Politics

Political news

Generation Y is asking why.

Why is it so hard to find a job? Why is health care so expensive? Smart questions from a smart generation. Their inquiries — and the presidential candidate they think can provide the best answers — could be a decisive factor in the 2012 election. If not the Tipping Point, as least a Tilting Point.

For many millennials, economic prospects are murky.

You can believe this latest poll result if you'd like. Or not.

A survey released Tuesday that was conducted by Public Policy Polling asked people if they thought pollsters were rigging their results to show President Obama leading Mitt Romney (h/t Josh Voorhees at The Slatest).

There's always a lot of noise around a presidential campaign — minor flaps that suck up a lot of media attention but are forgotten by Election Day.

John Sides, a political scientist at George Washington University and a founder of the blog The Monkey Cage, says there's no need to worry about a lot of the ephemera that news coverage tends to focus on.

"I'm telling you, all the fun things don't matter," Sides says.

OLYMPIA, Wash. – It took seven years and hundreds of court filings. Now the legal fight over Washington’s top-two primary is over. The US Supreme Court Monday declined to hear an appeal brought by the state’s Democratic and Libertarian parties.

It’s an anticlimactic end to a protracted battle that pitted Washington’s Secretary of State -- and the will of voters -- against the state’s political parties.

In the spring of 1963, as the U.S. was mired in conflicts with Vietnam and Cuba and the Soviet Union, President John F. Kennedy called his old friend David Hackett to express his frustration at the U.S. men's ice hockey team — and their miserable record overseas.

JFK: Dave, I noticed that in the paper this morning that the Swedish team beat the American hockey team 17-2.
Hackett: Yeah, I saw that.
JFK: Christ! Who are we sending over there? Girls?

OLYMPIA, Wash. – A staff attorney for Washington state Senate Republicans has agreed to drop his $1.75 million hostile workplace claim – and will receive no damages. The agreement announced Friday follows allegations that Senate leaders failed to protect the lawyer from verbal abuse by Senator Pam Roach.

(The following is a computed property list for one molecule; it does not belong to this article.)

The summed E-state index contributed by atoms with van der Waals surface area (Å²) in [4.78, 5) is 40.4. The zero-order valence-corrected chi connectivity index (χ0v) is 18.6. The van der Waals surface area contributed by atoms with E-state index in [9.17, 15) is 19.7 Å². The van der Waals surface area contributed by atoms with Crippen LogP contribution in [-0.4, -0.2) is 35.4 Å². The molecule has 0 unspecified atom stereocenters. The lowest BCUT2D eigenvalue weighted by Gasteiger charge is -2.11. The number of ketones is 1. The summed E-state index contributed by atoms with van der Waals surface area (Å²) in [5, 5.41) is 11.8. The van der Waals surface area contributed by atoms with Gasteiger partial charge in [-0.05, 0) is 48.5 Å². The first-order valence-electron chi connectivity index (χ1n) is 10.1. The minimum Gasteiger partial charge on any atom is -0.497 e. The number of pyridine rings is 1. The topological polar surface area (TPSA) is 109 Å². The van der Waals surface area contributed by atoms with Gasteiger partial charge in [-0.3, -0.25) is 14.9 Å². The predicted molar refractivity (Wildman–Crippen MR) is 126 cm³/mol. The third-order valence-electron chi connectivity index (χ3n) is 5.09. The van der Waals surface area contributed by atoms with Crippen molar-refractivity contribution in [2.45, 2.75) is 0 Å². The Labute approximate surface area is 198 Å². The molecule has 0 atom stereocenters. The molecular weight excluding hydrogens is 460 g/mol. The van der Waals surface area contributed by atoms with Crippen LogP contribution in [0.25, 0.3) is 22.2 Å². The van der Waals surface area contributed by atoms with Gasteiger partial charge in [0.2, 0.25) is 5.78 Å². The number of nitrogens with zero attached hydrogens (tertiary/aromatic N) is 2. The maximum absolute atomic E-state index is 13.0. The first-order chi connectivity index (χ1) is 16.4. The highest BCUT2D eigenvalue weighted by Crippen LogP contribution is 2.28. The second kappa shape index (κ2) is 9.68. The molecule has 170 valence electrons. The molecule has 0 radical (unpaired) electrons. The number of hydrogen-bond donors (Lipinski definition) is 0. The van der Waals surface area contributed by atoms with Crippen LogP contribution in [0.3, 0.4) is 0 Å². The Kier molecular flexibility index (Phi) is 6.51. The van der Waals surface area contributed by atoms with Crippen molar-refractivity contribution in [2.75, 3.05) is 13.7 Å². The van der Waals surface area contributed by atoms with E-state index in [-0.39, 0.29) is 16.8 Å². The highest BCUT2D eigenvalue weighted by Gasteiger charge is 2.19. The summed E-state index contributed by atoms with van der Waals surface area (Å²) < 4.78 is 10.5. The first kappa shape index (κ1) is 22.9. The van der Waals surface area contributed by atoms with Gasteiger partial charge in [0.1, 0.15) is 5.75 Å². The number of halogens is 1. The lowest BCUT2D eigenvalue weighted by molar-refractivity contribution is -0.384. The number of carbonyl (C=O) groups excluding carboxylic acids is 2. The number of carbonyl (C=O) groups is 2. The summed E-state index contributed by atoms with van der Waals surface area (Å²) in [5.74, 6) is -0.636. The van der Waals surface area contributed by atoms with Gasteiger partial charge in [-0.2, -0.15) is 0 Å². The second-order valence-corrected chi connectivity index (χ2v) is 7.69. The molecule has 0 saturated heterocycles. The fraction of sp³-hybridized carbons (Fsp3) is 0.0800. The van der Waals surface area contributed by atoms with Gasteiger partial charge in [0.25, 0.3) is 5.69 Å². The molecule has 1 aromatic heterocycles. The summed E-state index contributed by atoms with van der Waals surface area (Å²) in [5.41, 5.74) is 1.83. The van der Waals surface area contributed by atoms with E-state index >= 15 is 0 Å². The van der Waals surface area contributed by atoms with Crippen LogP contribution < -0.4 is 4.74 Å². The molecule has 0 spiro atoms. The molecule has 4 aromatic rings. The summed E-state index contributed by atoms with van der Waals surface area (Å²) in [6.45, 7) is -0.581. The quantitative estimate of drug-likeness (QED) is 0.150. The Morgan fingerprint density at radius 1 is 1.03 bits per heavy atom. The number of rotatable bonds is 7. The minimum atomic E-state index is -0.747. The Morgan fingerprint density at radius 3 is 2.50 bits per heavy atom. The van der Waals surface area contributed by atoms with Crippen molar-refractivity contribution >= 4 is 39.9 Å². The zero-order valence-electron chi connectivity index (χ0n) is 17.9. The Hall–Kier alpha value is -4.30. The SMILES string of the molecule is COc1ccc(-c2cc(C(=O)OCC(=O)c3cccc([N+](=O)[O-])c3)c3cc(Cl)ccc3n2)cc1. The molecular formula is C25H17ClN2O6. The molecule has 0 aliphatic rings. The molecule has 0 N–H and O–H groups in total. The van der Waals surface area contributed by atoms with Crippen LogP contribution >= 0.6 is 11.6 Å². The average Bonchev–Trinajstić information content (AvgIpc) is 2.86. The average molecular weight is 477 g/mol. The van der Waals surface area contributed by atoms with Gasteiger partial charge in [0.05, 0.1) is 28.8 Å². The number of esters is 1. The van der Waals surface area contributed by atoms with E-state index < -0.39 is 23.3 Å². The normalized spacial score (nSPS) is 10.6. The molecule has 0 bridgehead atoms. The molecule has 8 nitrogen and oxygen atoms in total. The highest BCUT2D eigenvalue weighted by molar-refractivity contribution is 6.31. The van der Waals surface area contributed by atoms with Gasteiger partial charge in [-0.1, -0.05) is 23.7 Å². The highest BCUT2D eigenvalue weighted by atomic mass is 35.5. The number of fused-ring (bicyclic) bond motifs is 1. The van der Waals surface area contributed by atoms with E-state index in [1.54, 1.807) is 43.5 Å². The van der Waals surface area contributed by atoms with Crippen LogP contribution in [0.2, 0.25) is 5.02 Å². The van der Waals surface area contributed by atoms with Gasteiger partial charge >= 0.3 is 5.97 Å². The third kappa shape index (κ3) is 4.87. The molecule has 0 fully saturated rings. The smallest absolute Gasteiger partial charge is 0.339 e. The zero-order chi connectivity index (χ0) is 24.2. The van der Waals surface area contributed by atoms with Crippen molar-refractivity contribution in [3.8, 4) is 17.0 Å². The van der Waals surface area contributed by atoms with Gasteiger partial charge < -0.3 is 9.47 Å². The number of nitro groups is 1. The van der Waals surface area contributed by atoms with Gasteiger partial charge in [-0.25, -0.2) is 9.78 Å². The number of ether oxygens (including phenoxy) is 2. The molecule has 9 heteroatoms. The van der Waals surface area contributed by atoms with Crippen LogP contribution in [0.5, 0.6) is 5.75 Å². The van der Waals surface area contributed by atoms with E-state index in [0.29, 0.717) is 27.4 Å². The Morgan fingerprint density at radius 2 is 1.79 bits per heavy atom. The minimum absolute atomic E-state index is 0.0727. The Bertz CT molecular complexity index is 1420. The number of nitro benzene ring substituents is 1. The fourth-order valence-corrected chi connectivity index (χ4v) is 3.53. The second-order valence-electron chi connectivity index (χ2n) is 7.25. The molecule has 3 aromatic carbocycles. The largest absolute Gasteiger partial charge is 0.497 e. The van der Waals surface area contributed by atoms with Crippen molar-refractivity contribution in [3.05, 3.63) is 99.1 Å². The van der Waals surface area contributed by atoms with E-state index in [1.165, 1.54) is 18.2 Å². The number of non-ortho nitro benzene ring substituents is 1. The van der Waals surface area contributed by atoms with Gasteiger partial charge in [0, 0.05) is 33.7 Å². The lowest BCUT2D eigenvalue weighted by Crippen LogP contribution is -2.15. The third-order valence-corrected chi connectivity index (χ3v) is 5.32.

The settlement comes six months after attorney Mike Hoover put Senator Roach back in the headlines. Roach has long been a lightning rod and was formally sanctioned in 2010 for her abusive treatment of Hoover.

Religion not a factor in Latino politics

Sep 28, 2012

PASCO, Wash. - Religion is one of the most defining characteristics of Latino culture. But pollsters say it plays virtually no role in how they vote. And for two Mexican-American siblings, faith shapes the lives but not their politics.

I learn a lot about Marielena Hernandez just by where she wants to meet for an interview.

Marielena is 21 years old and she greets me while holding her infant daughter Nicole at her childhood home, in Pasco, in Eastern Washington where her parents still live.

During the Republican National Convention last month, I traveled with Mitt Romney's campaign from Tampa, Fla., to the American Legion conference in Indianapolis.

Romney delivered a speech about foreign affairs and national security. Among the thousands of attendees from around the country, I interviewed one woman from Virginia whose quote sparked a conversation among NPR's audience and staff.

"Economic patriotism" is a catchy phrase. Former Ohio Gov. Ted Strickland, a Democrat, got noticed when he used it in his stemwinder of an attack on Republican presidential nominee Mitt Romney at the Democratic National Convention.

In one of his more cutting lines, Strickland said:

From the magazine that brought you the infamous, secretly recorded "47 percent" video comes a new one about Republican candidate Mitt Romney — this one offering a very different objective for Bain Capital than the one he brags about on the campaign trail.

RICHLAND, Wash. - Latinos are a younger demographic. And younger people -- no matter what their ethnicity -- are much less likely to vote than older people. But one issue that’s energized many young Latinos is the DREAM Act. It would create a path to citizenship for children of undocumented immigrants.

At a "Rock the Vote" event in downtown Richland, Washington, an energetic band in tight-fitting jeans plays short sets between political stump speeches.

Twenty-one-year-old Josh Alano really came here to see his friends’ band, but politely listened to the speeches.

YAKIMA COUNTY, Wash. - According to a database of the Northwest's elected officials, just a handful of Latinos hold state office in the region. But this year, Latino voters have an edge for the first time in one of the Northwest’s major Hispanic hubs.

Redistricting gave them a majority. You might think the Latino candidate there would now be a shoo-in. Not so. Jessica Robinson has our latest story on why the region's largest minority group has so little clout in the political arena.

A slew of new presidential polls released this week not only confirm a long-established gender gap among voters, but also suggest that the male-female preference divide in this year's presidential contest could hit historic levels.

It may surprise that that divide appears not driven by social issues and arguments over reproductive care or choices, analysts say, but largely by the national conversation over the size of government.

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